That's a mechanical check which compilers are good at,
but humans not so much.
> ... it was awkward to describe the overlap between two
> branched instances. AntC might argue that, if we just had
> disequality guards, it would all be much simpler. He might
> be right.
I'd argue it's simpler to understand each instance
on its own grounds.
Although a bunch of guards can get quite complex.
(There was Andy A-M's example back in 2013.)
The cumulative effect of the preceeding equations
in the closed family is more complex. IMO.
> In retrospect, it would have been nice to have the
> proposals process active when designing closed type
> families; we might have come up with a better design.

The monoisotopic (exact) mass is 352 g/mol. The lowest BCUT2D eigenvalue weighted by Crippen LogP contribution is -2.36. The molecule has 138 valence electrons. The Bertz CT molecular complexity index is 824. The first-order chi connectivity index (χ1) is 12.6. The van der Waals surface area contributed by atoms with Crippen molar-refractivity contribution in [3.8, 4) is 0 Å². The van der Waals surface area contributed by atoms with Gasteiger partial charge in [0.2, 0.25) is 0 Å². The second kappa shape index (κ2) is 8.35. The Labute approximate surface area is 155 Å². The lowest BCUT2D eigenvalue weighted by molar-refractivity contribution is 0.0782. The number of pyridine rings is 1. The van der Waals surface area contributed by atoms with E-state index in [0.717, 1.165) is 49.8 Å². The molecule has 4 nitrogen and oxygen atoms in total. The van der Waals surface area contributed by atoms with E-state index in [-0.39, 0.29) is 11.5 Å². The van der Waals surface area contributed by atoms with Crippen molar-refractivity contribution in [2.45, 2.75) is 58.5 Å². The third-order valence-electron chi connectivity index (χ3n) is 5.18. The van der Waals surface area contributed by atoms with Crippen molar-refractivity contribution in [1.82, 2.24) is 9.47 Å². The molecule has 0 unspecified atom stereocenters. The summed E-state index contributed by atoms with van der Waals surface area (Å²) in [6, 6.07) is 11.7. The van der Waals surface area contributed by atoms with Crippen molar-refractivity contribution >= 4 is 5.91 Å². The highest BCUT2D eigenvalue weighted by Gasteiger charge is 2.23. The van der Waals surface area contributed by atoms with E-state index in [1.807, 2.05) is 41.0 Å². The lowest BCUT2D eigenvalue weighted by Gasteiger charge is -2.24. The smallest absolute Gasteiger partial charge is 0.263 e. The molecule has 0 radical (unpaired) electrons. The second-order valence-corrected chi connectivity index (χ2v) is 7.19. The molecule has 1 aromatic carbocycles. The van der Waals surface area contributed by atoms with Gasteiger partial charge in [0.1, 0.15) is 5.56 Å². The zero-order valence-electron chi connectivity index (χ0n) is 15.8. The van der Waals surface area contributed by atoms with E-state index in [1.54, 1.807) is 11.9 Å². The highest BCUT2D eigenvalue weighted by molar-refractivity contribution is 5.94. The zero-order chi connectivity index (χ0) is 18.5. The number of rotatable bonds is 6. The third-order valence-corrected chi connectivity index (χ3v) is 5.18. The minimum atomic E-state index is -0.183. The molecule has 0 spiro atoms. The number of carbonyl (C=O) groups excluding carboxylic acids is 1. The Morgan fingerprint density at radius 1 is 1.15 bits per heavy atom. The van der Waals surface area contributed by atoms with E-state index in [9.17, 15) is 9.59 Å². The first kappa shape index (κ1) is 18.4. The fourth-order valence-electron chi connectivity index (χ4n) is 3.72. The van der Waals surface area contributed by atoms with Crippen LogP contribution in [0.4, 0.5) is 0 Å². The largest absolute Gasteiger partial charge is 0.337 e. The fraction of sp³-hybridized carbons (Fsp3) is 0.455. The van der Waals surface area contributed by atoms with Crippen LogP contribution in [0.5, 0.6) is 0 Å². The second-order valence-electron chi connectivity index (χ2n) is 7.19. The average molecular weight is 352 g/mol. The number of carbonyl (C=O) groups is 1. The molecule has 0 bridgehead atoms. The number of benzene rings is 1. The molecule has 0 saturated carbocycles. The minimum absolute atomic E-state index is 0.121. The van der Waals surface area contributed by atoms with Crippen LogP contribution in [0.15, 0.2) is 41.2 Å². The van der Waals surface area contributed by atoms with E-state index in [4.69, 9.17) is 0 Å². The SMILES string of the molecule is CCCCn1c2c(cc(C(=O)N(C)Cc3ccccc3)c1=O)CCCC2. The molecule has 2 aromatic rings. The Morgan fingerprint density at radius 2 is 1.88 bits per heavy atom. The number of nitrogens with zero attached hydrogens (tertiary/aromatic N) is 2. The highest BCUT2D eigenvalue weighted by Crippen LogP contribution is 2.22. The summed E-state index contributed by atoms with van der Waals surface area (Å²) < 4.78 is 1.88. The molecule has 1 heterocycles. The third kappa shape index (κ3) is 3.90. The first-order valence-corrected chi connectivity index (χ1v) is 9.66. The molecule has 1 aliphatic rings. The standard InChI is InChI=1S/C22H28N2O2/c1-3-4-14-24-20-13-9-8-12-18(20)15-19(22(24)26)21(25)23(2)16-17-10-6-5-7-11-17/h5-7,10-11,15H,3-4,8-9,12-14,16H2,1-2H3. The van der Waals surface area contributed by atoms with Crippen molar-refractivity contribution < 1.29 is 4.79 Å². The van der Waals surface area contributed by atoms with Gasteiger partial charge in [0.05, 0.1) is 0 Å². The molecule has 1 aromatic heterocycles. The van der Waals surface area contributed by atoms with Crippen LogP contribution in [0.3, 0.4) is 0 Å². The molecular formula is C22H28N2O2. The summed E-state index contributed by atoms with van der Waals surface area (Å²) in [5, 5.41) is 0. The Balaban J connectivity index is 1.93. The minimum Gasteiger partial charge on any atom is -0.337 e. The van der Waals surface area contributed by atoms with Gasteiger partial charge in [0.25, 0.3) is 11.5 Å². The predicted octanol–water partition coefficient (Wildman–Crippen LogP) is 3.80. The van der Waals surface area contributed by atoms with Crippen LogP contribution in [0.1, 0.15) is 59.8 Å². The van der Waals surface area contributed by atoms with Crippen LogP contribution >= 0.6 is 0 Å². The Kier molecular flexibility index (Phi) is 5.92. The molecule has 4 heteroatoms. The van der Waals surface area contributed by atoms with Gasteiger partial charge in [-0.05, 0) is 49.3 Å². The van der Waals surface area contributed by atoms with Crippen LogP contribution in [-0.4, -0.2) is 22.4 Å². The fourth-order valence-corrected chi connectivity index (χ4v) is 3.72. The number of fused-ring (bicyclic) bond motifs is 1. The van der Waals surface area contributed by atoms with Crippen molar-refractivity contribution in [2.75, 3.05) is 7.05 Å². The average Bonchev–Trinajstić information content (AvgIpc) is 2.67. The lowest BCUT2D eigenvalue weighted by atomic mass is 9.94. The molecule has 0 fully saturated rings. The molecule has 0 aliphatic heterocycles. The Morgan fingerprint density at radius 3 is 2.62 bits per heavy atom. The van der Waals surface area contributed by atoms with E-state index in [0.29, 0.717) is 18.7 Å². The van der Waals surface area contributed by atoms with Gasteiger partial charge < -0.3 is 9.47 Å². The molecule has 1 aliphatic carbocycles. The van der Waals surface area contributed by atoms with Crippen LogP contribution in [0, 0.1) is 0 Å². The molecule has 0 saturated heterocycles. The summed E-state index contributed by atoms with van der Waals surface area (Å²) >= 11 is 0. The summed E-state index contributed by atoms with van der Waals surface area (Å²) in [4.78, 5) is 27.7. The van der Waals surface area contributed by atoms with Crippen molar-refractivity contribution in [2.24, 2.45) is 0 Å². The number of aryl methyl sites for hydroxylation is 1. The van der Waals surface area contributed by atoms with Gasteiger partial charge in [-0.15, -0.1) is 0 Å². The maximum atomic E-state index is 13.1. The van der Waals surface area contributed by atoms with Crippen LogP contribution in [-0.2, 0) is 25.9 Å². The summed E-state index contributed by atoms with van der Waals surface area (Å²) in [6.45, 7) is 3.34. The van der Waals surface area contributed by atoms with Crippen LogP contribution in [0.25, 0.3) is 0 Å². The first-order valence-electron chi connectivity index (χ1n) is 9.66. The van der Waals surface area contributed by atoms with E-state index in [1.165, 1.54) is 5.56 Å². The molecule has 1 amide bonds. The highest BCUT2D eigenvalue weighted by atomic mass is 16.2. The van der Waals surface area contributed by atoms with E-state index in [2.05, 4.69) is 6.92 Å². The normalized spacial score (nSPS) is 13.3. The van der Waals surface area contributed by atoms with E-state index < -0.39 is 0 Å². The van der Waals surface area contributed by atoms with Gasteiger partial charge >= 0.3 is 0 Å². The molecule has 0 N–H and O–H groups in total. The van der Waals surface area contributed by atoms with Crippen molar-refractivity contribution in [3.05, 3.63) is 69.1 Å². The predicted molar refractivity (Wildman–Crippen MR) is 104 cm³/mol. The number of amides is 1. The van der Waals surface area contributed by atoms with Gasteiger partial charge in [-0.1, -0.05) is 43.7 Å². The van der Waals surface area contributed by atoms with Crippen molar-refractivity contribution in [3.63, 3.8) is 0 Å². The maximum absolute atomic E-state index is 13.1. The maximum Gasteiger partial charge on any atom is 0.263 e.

There was a huge and rather repetitive (unfortunately)
in several rounds 2009~2012,
somewhat prompted by trying to 'fix' the Haskell 2010
So that we could include MPTCs in the standard.
But you can't have MPTCs without FunDeps or Type Families,
or without agreeing a position on overlaps. (good luck with
So although MPTCs were in both GHC and Hugs before 1998,
they're still not 'official' >sigh<.
MPTC's omission for Haskell2010 is what I meant by:
> > we've lost 7~8 years of opportunity.
> My recollection at the time [of developing closed
> is that other approaches were
> more functional-dependency-like in character. (To wit:
> instance chains.)
I wish Martin Sulzmann could have been more active at the
(He occasionally expresses the intention of getting back
Instance guards are really a continuation of the CHR
So fit nicely into whole-of-program inference with type
[I dislike the non-distributivity of instance chains
for the same reason I dislike closed families.
Although instance chains do have some nice features.
Instance guards give me that feature more directly.